Whenever you plan to use it you have to have half a thought about washing it up. Is getting it out worth the hassle of washing it up? It’s fiddly, big, and sharp. It can go in the dishwasher, but it’s so big it fills the dishwasher right up, and there are lots of pockets that also trap dirty water, so you end up having to give it a once over in the sink as well anyway.

The thing I use it for most is pastry and crumble mix. Any recipe that requires you make fine breadcrumbs by rubbing fat into flour you can do by just bunging the ingredients into the bowl and pressing the whiz button a few times.

Keep meaning to use it try and make my own pesto, and never quite get round to it.

You can use it to make cake, but the blades are too sharp for fruitcake – they just liquidize the currents – and the beaters on mine are too weak to get on too well with a bowlful of cake. I found out last time I tried that whilst you can grate carrots for carrotcake in seconds, the bowl isn’t quite big enough to hold enough mix for two 2lb loaf tins, so for that use, you would need a big bowl and a…

Hand mixer actually don’t have one of these – I make do with a mixer attachment for the stick blender, which isn’t ideal, because the ergonomics are totally off, the beater attachments unscrew themselves as you beat.

Use this to make cakes in an ordinary large beating bowl, because it’s quicker than a wooden spoon and a whisk. Use it beat egg whites for soufflé and meringue.

Stand mixer put a Kenwood Chef on our wedding list, not really expecting anyone to buy that – but a whole group of P’s family clubbed together. Wahey! I opted for Kenwood, over the slightly more stylish KitchenAidbecause that’s what my parents have, and because they have a reputation for being very hard wearing.

Stand mixers are for making larger volumes of cake and bread. Kenwoods have a classic “K” beater for fruit cake, a balloon whisk for beating eggs and a dough hook for making bread and pizza dough. They also have all manner of outputs for a huge number of different attachments, including pasta makers, meat and spice grinders, more types of blender, icecream makers and even a sausage-making attachment.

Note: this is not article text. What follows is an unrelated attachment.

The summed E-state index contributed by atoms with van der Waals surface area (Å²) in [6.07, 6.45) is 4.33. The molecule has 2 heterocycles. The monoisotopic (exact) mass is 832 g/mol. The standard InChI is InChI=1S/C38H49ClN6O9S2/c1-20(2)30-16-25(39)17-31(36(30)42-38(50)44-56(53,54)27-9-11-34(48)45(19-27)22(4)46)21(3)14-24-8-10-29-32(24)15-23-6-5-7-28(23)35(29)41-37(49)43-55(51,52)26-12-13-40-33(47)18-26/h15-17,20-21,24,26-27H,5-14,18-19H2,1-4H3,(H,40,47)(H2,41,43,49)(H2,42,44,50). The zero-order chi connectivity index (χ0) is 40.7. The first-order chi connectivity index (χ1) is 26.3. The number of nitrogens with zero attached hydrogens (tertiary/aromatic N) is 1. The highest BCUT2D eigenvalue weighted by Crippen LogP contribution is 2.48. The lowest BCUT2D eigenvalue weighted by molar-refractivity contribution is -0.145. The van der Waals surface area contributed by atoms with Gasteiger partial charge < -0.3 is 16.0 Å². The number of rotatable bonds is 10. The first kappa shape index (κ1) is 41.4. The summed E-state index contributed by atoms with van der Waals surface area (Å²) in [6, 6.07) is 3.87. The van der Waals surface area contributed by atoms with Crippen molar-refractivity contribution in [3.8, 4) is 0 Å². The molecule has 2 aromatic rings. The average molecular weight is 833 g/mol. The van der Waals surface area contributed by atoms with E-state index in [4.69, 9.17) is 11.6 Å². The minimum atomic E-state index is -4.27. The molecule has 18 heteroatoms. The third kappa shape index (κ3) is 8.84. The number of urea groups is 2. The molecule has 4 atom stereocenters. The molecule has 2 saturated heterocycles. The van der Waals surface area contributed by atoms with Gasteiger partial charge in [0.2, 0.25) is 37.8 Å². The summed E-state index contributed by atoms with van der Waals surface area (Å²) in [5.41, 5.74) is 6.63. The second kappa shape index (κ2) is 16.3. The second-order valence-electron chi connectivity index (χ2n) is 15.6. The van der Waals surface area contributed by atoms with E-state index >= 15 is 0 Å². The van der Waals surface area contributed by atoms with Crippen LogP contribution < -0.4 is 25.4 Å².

Was having a bit of a think the other day – when the very welcome addition arrives, can I get rid of any of the smaller appliances? And unfortunately, I don’t think I can, as they each have a different role to play. I don’t think you could make pastry in a Kenwood…

The one final big ticket item I do have is the…

Breadmaker bought mine for a bargain price in a weekly special from Lidl a few years ago.

Although a Kenwood Chef can make the dough, the key thing a breadmaker does is cook it as well. So you put the ingredients in the night before, taking care to put them in in the right order (usually this means keeping the yeast away from the water until mixing begins), set the timer, and you wake up to fresh bread.

True, it’s fresh bread that’s a weird shape and with a hole in the bottom, but the whole total lack of input from you other than a little light weighing is really rather nice. If you don’t want funny shaped bread, you can use the machine just to make the dough and shape it yourself. The breadmaker can also, apparently, make pasta dough, jam and cake, although I’m really not sure I would trust it with jam, and have lost the instruction booklet. It would certainly not be able to make very much jam at any one time.

Finally here’s a few gadgets even I don’t think I need:

Tweets on 2010-10-16

  • Ouch. Lessons for politicians on trust from today's Dilbert #
  • Meeting privately with planning officers re supermarket proposal for Daleside Rd. Would welcome people's views. (@ Loxley House) #
  • Good grief, seems to be down?! #
  • Vaguely on time for bell practice. (@ Daybrook St Pauls) #
  • @tom_geraghty c 250 jobs for a store slightly smaller than Castle Marina Sainsburys. in reply to tom_geraghty #

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Tweets on 2010-10-15

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Tweets on 2010-10-14

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A visit to traffic control centre (TCC)

(This follows on a bit from this post about a traffic junction)

One of the fun things about being a councillor, is that it’s entirely legitimate to ask people to explain things to you. It’s very helpful to develop a specialism and to work on your knowledge in that area.

By and large, officers of the Council are very happy to meet with councillors and explain how things work. There are, of course, limits: people need to do their job, and can’t respond to every whim. And it would be completely inappropriate, for example,  to job-shadow a social worker into a family in difficult.

In the seven years or so I’ve been elected, I’ve concentrated on transport, the environment and planning sorts of issues, and so I serve on committees that focus on that, and I’ve tried to learn about how these things work on a practical level as well as a policy level.